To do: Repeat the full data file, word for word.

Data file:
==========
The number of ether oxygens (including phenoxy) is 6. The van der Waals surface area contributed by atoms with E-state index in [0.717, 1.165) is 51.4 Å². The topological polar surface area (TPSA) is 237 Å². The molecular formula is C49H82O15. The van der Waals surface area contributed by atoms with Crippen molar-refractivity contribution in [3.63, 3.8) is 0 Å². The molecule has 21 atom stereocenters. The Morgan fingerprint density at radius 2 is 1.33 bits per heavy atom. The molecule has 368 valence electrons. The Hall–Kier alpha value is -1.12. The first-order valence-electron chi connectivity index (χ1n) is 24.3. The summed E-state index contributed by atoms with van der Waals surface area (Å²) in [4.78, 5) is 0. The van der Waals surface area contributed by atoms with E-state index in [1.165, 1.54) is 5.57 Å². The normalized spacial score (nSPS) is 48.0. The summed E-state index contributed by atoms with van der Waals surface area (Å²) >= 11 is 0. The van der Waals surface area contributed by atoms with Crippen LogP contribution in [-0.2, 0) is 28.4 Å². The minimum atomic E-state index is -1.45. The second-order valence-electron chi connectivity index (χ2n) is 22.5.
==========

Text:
The number of ether oxygens (including phenoxy) is 6. The van der Waals surface area contributed by atoms with E-state index in [0.717, 1.165) is 51.4 Å². The topological polar surface area (TPSA) is 237 Å². The molecular formula is C49H82O15. The van der Waals surface area contributed by atoms with Crippen molar-refractivity contribution in [3.63, 3.8) is 0 Å². The molecule has 21 atom stereocenters. The Morgan fingerprint density at radius 2 is 1.33 bits per heavy atom. The molecule has 368 valence electrons. The Hall–Kier alpha value is -1.12. The first-order valence-electron chi connectivity index (χ1n) is 24.3. The summed E-state index contributed by atoms with van der Waals surface area (Å²) in [4.78, 5) is 0. The van der Waals surface area contributed by atoms with E-state index in [1.165, 1.54) is 5.57 Å². The normalized spacial score (nSPS) is 48.0. The summed E-state index contributed by atoms with van der Waals surface area (Å²) >= 11 is 0. The van der Waals surface area contributed by atoms with Crippen LogP contribution in [-0.2, 0) is 28.4 Å². The minimum atomic E-state index is -1.45. The second-order valence-electron chi connectivity index (χ2n) is 22.5.